Not only would I set my hair on fire, I would also rip my own liver out with my teeth. You rock, Mr. Pastis. (We already know that Bill Watterson does.)

Originally posted on Pearls Before Swine:

Bill Watterson is the Bigfoot of cartooning.

He is legendary. He is reclusive. And like Bigfoot, there is really only one photo of him in existence. 

Few in the cartooning world have ever spoken to him. Even fewer have ever met him.

In fact, legend has it that when Steven Spielberg called to see if he wanted to make a movie, Bill wouldn’t even take the call.

So it was with little hope of success that I set out to try and meet him last April.

I was traveling through Cleveland on a book tour, and I knew that he lived somewhere in the area. I also knew that he was working with Washington Post cartoonist Nick Galifianakis on a book about Cul de Sac cartoonist Richard Thompson’s art.

So I took a shot and wrote to Nick. And Nick in turn wrote to Watterson.

And the meeting…

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The End of a Perfect Day

I drove toward Langley with the windows down and the music blaring. 70 degree days are rare in a Pacific Northwest spring day, and even rarer in April. I’d gotten some work done, so I felt good about taking the evening off.

No, wait that’s not right… let me start again.

I spent the evening in a room with over 200 people, gathered for a common purpose.

Hmmm, sounds like a school board meeting.

One Bourbon, One Scotch and One Beer Oil on panel A. Belov //All rights reserved

One Bourbon, One Scotch and One Beer
Oil on panel
A. Belov //All rights reserved

Pouring rain would have been more appropriate than this cloudless blue sky. We 200+ people gathered to say goodbye to our friend Jude, who less than one month ago lost her battle with lung cancer.

Everyone knows the old stereotype that at your funeral, no one will say a bad word about you.  That was certainly the case tonight.  The difference is, that everyone was right about Jude.  She was good, 110%. Those of you with long term friendships know that sometimes you think your friends are jerks, and that they annoy the hell out of you.  Never in the 20+ years that I knew Jude, did I ever wish she was one bit different.  We, her friends, more than likely gave her plenty to complain about, but she rarely (if ever) did. As I listened to friends, family members, and her co-workers from the Everett Clinic say goodbye to her, and read us their remembrances, something became very clear:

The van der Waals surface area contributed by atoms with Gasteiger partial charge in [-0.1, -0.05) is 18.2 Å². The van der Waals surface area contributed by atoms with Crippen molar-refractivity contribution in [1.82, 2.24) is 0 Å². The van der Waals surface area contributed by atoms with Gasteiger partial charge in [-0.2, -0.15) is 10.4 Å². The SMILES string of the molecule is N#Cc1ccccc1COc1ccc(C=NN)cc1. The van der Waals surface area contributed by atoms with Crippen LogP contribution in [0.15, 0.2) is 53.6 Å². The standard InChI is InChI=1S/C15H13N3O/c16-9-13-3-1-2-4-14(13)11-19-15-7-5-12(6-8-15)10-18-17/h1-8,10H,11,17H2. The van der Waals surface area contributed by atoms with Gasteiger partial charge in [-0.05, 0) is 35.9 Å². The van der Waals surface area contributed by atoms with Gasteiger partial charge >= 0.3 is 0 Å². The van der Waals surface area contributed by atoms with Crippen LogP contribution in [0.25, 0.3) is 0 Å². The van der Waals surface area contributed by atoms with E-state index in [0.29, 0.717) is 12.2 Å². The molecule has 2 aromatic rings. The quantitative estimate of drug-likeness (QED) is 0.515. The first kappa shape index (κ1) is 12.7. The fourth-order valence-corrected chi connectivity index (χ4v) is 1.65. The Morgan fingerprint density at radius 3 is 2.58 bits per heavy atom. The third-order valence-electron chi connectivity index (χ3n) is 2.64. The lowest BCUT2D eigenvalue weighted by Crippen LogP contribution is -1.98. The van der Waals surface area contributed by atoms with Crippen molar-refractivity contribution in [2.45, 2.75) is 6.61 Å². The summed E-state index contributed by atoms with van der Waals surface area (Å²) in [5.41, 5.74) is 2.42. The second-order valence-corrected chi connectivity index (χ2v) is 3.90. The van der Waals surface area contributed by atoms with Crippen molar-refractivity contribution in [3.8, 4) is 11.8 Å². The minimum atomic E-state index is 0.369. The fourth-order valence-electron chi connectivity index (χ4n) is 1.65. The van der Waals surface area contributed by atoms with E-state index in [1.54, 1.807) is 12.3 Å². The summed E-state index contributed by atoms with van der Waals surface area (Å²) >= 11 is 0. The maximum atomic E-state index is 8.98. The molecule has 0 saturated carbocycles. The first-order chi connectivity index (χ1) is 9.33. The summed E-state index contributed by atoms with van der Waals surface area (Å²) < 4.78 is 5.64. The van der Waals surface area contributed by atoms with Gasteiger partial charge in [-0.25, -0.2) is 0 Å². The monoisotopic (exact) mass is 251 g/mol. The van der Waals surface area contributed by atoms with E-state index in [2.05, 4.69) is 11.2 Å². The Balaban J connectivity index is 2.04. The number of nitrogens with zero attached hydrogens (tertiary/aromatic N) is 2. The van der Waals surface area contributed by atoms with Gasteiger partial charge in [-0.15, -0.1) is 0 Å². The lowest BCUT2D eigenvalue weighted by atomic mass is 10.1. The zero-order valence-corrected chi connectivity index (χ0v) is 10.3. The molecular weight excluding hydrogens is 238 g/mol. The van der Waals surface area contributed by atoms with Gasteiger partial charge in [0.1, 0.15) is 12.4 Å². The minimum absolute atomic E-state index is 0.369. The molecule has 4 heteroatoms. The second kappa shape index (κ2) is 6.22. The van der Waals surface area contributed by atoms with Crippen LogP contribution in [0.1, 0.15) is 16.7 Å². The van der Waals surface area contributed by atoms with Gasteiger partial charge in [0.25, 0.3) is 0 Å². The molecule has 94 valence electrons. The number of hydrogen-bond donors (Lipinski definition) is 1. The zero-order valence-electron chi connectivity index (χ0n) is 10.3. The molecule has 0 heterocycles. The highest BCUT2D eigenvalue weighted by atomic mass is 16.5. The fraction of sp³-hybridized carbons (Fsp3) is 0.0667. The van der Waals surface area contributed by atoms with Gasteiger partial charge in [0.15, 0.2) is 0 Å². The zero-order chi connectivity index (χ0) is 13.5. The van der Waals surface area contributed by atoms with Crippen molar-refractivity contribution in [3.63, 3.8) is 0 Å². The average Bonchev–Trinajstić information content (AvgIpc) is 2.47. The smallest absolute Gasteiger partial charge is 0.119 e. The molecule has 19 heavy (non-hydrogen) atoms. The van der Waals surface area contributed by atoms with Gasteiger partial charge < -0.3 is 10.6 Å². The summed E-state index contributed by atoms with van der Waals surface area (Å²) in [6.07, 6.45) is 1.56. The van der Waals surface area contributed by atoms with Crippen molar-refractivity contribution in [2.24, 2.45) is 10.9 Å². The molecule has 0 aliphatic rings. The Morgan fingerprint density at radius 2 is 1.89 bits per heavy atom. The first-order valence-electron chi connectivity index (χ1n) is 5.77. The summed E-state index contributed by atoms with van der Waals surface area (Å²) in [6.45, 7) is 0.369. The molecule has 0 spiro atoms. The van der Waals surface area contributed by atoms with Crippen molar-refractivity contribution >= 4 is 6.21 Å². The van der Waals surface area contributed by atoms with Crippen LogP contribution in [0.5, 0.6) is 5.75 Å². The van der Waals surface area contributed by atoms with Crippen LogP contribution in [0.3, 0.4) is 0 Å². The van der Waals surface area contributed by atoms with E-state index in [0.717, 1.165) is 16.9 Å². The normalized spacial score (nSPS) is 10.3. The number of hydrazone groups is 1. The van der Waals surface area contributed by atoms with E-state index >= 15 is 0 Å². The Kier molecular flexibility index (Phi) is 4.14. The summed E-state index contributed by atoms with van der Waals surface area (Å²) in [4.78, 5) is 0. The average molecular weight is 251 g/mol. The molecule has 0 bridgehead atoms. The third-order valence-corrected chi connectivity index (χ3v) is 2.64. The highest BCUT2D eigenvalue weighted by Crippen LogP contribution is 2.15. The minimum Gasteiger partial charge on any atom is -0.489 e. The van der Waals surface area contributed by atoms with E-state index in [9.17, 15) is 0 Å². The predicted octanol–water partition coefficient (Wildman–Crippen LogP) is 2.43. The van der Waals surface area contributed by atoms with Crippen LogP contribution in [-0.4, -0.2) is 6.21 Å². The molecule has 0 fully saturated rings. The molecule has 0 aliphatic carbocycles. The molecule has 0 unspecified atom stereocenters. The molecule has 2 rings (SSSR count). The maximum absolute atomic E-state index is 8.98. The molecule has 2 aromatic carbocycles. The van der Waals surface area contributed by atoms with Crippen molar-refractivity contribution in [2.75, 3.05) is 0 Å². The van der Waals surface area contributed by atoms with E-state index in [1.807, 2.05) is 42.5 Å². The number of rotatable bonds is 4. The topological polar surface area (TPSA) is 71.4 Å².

She had this effect on every one of us.  She was smart, she was funny, she remembered what was important to you and about you and you felt like you were the most important person in the world to her, and when you were with her, you were.

I met Jude and her husband Chris a year or two after they had moved to our little corner of paradise.  I was single at the time, and struggling in the first few years of tossing my crappy job aside in order to paint full time.  I had countless dinners at their house, they came to my shows, bought paintings, and welcomed me into their family.  We went for walks, and leaped about in aerobics class. We watched Princess Diana’s funeral on TV together.

As years went by, we got busy with other activities, I started seeing someone, Jude’s job got more demanding, she started playing tennis, but we always kept in touch, even if we didn’t see each other as often as we’d like.  But when we did, it was as if no time had passed at all.  We could just get down to what ever needed talking about. That is a rare thing and I’ve learned to treasure that kind of friendship when I find it. She gave so much.

My friend and advisor is gone.  I can hear her voice in my head, complete with  Philadelphia accent. “Hey! Cut out the whiney stuff! You have stuff you want to do. Don’t wait. Do it now. Don’t let anyone stop you. You are amazingly talented and there is no time to waste. Listen to me, I know.” 62 years is way too early for you to go.